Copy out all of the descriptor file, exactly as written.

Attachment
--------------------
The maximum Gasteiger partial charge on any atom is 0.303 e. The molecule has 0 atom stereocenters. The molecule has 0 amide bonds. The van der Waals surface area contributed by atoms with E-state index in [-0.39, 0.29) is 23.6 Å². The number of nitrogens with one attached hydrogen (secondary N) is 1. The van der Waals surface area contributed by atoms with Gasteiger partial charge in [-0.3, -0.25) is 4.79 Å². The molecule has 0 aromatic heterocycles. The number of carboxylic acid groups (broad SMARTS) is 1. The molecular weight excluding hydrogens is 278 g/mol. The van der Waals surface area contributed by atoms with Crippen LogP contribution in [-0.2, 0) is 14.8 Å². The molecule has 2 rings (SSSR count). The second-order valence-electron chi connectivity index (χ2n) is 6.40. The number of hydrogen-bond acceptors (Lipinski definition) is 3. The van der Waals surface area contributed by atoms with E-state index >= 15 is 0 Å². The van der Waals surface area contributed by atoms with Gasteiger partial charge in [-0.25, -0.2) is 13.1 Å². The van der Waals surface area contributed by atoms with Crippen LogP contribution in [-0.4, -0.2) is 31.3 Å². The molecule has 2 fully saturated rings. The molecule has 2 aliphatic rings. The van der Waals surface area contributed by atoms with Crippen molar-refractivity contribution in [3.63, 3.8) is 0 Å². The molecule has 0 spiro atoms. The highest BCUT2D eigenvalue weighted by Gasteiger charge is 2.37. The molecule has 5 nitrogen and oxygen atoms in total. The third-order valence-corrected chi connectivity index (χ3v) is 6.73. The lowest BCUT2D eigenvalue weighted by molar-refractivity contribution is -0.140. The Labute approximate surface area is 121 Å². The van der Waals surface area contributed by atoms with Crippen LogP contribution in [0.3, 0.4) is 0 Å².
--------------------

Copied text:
The maximum Gasteiger partial charge on any atom is 0.303 e. The molecule has 0 atom stereocenters. The molecule has 0 amide bonds. The van der Waals surface area contributed by atoms with E-state index in [-0.39, 0.29) is 23.6 Å². The number of nitrogens with one attached hydrogen (secondary N) is 1. The van der Waals surface area contributed by atoms with Gasteiger partial charge in [-0.3, -0.25) is 4.79 Å². The molecule has 0 aromatic heterocycles. The number of carboxylic acid groups (broad SMARTS) is 1. The molecular weight excluding hydrogens is 278 g/mol. The van der Waals surface area contributed by atoms with Crippen LogP contribution in [-0.2, 0) is 14.8 Å². The molecule has 2 rings (SSSR count). The second-order valence-electron chi connectivity index (χ2n) is 6.40. The number of hydrogen-bond acceptors (Lipinski definition) is 3. The van der Waals surface area contributed by atoms with E-state index >= 15 is 0 Å². The van der Waals surface area contributed by atoms with Gasteiger partial charge in [-0.25, -0.2) is 13.1 Å². The van der Waals surface area contributed by atoms with Crippen LogP contribution in [-0.4, -0.2) is 31.3 Å². The molecule has 2 fully saturated rings. The molecule has 2 aliphatic rings. The van der Waals surface area contributed by atoms with Crippen molar-refractivity contribution in [3.63, 3.8) is 0 Å². The molecule has 0 spiro atoms. The highest BCUT2D eigenvalue weighted by Gasteiger charge is 2.37. The molecule has 5 nitrogen and oxygen atoms in total. The third-order valence-corrected chi connectivity index (χ3v) is 6.73. The lowest BCUT2D eigenvalue weighted by molar-refractivity contribution is -0.140. The Labute approximate surface area is 121 Å². The van der Waals surface area contributed by atoms with Crippen LogP contribution in [0.3, 0.4) is 0 Å².